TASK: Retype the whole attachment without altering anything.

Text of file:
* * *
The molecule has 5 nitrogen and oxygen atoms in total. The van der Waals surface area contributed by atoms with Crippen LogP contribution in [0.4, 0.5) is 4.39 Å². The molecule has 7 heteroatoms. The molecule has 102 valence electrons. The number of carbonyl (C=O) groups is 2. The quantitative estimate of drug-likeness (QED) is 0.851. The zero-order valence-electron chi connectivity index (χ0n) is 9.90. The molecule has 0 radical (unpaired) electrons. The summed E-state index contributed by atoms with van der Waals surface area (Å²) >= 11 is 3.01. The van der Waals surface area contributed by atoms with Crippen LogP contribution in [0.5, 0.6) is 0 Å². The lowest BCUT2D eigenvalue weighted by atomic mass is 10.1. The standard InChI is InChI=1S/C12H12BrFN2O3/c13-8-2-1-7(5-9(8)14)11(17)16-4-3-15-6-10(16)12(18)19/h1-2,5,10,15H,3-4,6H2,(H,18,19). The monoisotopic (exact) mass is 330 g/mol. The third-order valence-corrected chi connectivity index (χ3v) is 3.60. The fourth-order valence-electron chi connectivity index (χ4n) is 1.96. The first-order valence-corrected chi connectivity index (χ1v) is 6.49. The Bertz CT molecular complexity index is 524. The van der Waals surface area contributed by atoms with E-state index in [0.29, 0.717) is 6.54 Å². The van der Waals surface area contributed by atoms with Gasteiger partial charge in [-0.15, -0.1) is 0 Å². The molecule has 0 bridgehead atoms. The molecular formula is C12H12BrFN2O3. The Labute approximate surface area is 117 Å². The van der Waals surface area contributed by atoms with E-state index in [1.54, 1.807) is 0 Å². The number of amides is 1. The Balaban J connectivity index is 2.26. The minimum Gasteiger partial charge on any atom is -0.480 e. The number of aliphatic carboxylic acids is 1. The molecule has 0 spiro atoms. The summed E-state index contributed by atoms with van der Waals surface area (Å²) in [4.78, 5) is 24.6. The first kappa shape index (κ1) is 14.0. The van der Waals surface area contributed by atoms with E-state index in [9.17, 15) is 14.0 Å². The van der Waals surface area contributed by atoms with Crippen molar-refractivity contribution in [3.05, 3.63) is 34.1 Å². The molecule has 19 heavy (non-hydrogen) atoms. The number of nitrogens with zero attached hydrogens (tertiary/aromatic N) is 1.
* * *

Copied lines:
The molecule has 5 nitrogen and oxygen atoms in total. The van der Waals surface area contributed by atoms with Crippen LogP contribution in [0.4, 0.5) is 4.39 Å². The molecule has 7 heteroatoms. The molecule has 102 valence electrons. The number of carbonyl (C=O) groups is 2. The quantitative estimate of drug-likeness (QED) is 0.851. The zero-order valence-electron chi connectivity index (χ0n) is 9.90. The molecule has 0 radical (unpaired) electrons. The summed E-state index contributed by atoms with van der Waals surface area (Å²) >= 11 is 3.01. The van der Waals surface area contributed by atoms with Crippen LogP contribution in [0.5, 0.6) is 0 Å². The lowest BCUT2D eigenvalue weighted by atomic mass is 10.1. The standard InChI is InChI=1S/C12H12BrFN2O3/c13-8-2-1-7(5-9(8)14)11(17)16-4-3-15-6-10(16)12(18)19/h1-2,5,10,15H,3-4,6H2,(H,18,19). The monoisotopic (exact) mass is 330 g/mol. The third-order valence-corrected chi connectivity index (χ3v) is 3.60. The fourth-order valence-electron chi connectivity index (χ4n) is 1.96. The first-order valence-corrected chi connectivity index (χ1v) is 6.49. The Bertz CT molecular complexity index is 524. The van der Waals surface area contributed by atoms with E-state index in [0.29, 0.717) is 6.54 Å². The van der Waals surface area contributed by atoms with Gasteiger partial charge in [-0.15, -0.1) is 0 Å². The molecule has 0 bridgehead atoms. The molecular formula is C12H12BrFN2O3. The Labute approximate surface area is 117 Å². The van der Waals surface area contributed by atoms with E-state index in [1.54, 1.807) is 0 Å². The number of amides is 1. The Balaban J connectivity index is 2.26. The minimum Gasteiger partial charge on any atom is -0.480 e. The number of aliphatic carboxylic acids is 1. The molecule has 0 spiro atoms. The summed E-state index contributed by atoms with van der Waals surface area (Å²) in [4.78, 5) is 24.6. The first kappa shape index (κ1) is 14.0. The van der Waals surface area contributed by atoms with E-state index in [9.17, 15) is 14.0 Å². The van der Waals surface area contributed by atoms with Crippen molar-refractivity contribution in [3.05, 3.63) is 34.1 Å². The molecule has 19 heavy (non-hydrogen) atoms. The number of nitrogens with zero attached hydrogens (tertiary/aromatic N) is 1.